Adam Fleisher focuses his practice on nonbank financial services regulation, the federal Bank Secrecy Act (BSA) and related anti-money laundering laws and rules as applied to nonbanks, and information security issues. In particular, Mr. Fleisher works with money transmitters and other payments companies to address the regulatory challenges they face, with a primary focus on navigating the 50-state U.S. money transmission licensing regime, as well as on data security, privacy, and related safety and soundness and consumer protection issues.
In the current fractured, complex, and overlapping regulatory landscape, clients rely on Mr. Fleisher for guidance to navigate the state rules and regulations governing payments, as well as the BSA. In addition to representing an industry-leading trade group with respect to state and federal issues that affect money transmission industry participants, Mr. Fleisher’s efforts include:
Mr. Fleisher also works with clients to prepare information security incident response plans that meet applicable legal and regulatory requirements, and to prepare for and respond to cyber incidents large and small. Related to those efforts, Mr. Fleisher advises clients on compliance with privacy and data security laws and rules, including Section 5 of the Federal Trade Commission (FTC) Act, as well as advertising and marketing practices as they relate to Section 5, the Telephone Consumer Protection Act (TCPA), the CAN-SPAM Act, and the Children’s Online Privacy Protection Act (COPPA). He also has substantial experience conducting internal investigations to respond to, and defend clients facing, regulatory inquiries relating to consumer protection issues arising out of privacy and data security practices.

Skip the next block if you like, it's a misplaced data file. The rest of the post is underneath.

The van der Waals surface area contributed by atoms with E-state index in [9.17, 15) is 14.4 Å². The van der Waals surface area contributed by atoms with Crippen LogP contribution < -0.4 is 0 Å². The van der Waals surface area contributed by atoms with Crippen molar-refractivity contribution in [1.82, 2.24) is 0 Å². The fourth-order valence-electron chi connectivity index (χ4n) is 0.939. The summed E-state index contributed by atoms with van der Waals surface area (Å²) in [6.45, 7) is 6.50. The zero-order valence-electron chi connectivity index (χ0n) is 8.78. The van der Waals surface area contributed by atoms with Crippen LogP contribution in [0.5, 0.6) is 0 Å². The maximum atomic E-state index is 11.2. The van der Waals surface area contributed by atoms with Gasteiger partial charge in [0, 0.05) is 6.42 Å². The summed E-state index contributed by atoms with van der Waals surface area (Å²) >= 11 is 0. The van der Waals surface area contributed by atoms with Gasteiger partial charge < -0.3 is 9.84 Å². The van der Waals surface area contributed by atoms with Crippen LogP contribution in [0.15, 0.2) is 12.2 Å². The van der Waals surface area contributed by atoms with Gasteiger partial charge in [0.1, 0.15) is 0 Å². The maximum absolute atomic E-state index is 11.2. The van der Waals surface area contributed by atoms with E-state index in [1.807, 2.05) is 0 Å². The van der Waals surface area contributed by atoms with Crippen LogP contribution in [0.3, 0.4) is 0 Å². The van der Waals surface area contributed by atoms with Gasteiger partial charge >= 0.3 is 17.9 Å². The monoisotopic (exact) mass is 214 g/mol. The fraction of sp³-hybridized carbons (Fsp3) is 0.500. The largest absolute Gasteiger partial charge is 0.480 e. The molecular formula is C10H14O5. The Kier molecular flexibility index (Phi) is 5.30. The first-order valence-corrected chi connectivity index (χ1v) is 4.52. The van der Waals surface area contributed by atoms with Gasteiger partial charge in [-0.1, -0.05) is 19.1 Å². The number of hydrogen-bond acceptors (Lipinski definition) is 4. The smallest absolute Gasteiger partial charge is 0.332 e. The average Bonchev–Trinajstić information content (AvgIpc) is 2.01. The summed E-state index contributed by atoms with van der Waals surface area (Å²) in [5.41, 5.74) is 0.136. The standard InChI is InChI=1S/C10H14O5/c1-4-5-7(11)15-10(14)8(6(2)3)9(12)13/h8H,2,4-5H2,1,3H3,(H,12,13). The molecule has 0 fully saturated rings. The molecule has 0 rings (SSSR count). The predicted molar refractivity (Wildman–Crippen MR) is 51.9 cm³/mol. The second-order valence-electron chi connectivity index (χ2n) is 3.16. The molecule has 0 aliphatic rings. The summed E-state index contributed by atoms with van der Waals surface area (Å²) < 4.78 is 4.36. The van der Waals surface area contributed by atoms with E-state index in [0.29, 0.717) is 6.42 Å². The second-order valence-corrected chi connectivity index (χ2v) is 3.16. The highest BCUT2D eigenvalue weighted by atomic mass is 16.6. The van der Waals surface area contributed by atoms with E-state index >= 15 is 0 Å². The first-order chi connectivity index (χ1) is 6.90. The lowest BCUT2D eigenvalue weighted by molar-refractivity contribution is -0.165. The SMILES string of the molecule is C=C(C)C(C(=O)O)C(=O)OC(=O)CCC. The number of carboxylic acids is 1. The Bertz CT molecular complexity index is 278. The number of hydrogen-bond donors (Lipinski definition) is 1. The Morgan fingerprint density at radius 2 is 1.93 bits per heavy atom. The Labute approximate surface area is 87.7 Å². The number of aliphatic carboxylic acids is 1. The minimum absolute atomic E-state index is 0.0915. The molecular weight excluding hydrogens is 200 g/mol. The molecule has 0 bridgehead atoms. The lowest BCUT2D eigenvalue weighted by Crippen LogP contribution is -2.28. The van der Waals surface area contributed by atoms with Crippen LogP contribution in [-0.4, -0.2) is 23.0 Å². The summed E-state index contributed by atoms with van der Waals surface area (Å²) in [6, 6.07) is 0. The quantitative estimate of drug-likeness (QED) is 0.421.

Mr. Fleisher received his B.A. from the University of California at Berkeley, his M.A. from the University of Chicago, and his J.D. from the University of Virginia, where he was on the editorial board of the Virginia Law Review. During law school, he also served as a judicial intern for The Honorable Kathryn A. Oberly of the District of Columbia Court of Appeals, and was a clerk for The Institute for Justice.
Prior to attending law school, Mr. Fleisher worked for the Council on Foreign Relations, focusing on international economics, and served as an assistant editor of The National Interest.
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